Development of a barium detector for a neutrinoless double beta decay

The observation of the neutrinoless double beta decay is the only practical way to establish that neutrinos are their own antiparticles. But, because of the small masses of neutrinos, the lifetime of neutrinoless double beta decay is expected to be at least ten orders of magnitude greater than the typical lifetimes of natural radioactive chains, which can mimic the experimental signature of neutrinoless double beta decay. Double beta decay experiments have been searching for neutrinoless events in several isotopes for more than half a century, without finding clear evidence of a signal so far. The current best lower limit on the lifetime of the neutrinoless double beta decay processes has been obtained for an isotope of xenon, 136Xe. In this case, the daughter atom is an isotope of barium, 136Ba2+, the whole process being 136Xe → 136Ba2++ 2e + 2 neutrinos. As the identification of neutrinoless double beta decay requires the definition of a signature signal that cannot be generated by radioactive backgrounds, it seems only logical that the implementation of a robust Ba2+ detection technique would lead to a positive identification of a neutrinoless double beta decay candidate.

But, what kind of chemical compound would work as a detector while immobilized on a surface in the ultra-dry environment of a xenon gas chamber? That is not an easy question to answer.

Although the barium tagging concept was proposed more than three decades ago, a practical way to detect Ba2+in situ in a high-pressure xenon gas time projection chamber (HPXe-TPC), such as those being developed by the NEXT experiment, was only conceived recently. In 2020, a new fluorescent bicolour indicator (FBI), an organic molecule, was developed that could help detect the daughter atom of a neutrinoless double beta decay. The idea relies on the capability of fluorescent molecules of changing their optical properties upon detecting target analytes. An initial proof of concept resolved individual barium dications in aqueous solution using Fluo-3, a well-known commercial indicator. But, as mentioned, a suitable barium detector in NEXT requires a functionalized surface that must include a monolayer of the molecular sensor and must efficiently operate in a noble gas atmosphere. To date, no experiments had been conducted in which the processes of chelation and detection occur fully under such conditions.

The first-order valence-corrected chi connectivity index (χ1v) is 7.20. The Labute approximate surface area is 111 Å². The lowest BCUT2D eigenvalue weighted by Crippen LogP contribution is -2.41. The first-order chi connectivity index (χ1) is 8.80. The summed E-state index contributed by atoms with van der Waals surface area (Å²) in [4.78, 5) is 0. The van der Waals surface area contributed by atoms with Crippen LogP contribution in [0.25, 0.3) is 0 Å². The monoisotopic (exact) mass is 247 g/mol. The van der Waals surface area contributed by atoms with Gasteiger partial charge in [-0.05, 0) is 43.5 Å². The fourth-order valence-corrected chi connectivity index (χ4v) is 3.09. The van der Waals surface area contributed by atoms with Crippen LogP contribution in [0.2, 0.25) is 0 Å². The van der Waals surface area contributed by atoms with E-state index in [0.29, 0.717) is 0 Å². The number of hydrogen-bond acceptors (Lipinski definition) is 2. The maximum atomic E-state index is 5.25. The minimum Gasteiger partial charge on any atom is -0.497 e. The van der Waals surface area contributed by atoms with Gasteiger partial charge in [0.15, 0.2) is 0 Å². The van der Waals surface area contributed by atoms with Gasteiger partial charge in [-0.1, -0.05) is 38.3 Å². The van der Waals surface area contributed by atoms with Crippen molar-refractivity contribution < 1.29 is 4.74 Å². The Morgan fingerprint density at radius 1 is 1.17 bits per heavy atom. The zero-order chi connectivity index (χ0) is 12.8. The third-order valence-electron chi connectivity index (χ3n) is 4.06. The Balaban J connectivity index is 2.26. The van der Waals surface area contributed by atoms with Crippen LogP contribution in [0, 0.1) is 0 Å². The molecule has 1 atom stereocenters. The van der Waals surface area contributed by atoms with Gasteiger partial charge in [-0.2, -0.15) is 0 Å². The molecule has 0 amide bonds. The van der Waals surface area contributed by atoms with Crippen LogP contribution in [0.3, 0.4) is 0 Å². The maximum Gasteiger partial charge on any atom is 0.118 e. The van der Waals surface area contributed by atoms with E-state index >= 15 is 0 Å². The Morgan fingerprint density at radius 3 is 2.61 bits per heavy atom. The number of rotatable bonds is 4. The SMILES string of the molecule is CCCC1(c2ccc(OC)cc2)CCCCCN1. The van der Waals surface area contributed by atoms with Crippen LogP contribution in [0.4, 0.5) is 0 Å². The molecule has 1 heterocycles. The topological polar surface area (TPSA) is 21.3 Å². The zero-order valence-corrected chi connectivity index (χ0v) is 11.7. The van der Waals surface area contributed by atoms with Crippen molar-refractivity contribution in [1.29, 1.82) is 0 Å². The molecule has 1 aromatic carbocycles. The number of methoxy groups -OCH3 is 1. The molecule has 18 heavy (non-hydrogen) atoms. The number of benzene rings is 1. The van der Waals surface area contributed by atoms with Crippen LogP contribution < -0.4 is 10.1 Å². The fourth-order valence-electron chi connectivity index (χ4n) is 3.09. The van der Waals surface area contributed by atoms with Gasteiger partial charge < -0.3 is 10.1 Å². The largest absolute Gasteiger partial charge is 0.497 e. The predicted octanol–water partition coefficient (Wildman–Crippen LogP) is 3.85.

All the indicators developed by the NEXT experiment, including FBI, are based on crown ethers. Because of their capability to capture a variety of guest species, including metal cations, protonated species, and neutral and ionic molecules, crown ethers have been extensively used to recognize and trap metal or molecular ions. However, they have been poorly studied in solid state. Few examples can be found in the literature where self-assembled monolayers of crown ether derivatives have been grown and used on surfaces.


Now, the team of researchers that developed FBI combine 1 two highly sensitive surface techniques: X-ray Photoemission Spectroscopy (XPS) and Scanning Tunnelling Microscopy and Spectroscopy (STM/STS), to prove how different ions interact with FBI molecules deposited on suitable substrates. In doing so, this work advances substantially the understanding of the physico-chemical properties of crown ethers immobilized on solid surfaces.

The team demonstrates that barium ions induce molecular conformation changes of FBI, modifying the electronic structure that would affect the fluorescence emission at surfaces of Au(111). Coordination with crown ether happens entirely in ultra-high vacuum (UHV), which ensures that chemical, structural and electronic changes happen in the absence of solvents, air molecules or spurious contaminants. This is, therefore, a crucial step toward the development of a Ba2+ detector.

Author: César Tomé López is a science writer and the editor of Mapping Ignorance

Disclaimer: Parts of this article may have been copied verbatim or almost verbatim from the referenced research paper/s.


  1. P. Herrero-Gómez, J. P. Calupitan, M. Ilyn, A. Berdonces-Layunta, T. Wang, D. G. de Oteyza, M. Corso, R. González-Moreno, I. Rivilla, B. Aparicio, A. I. Aranburu, Z. Freixa, F. Monrabal, F. P. Cossío, J. J. Gómez-Cadenas, C. Rogero & NEXT collaboration (2022) Ba2+ ion trapping using organic submonolayer for ultra-low background neutrinoless double beta detector Nature Communications doi: 10.1038/s41467-022-35153-0

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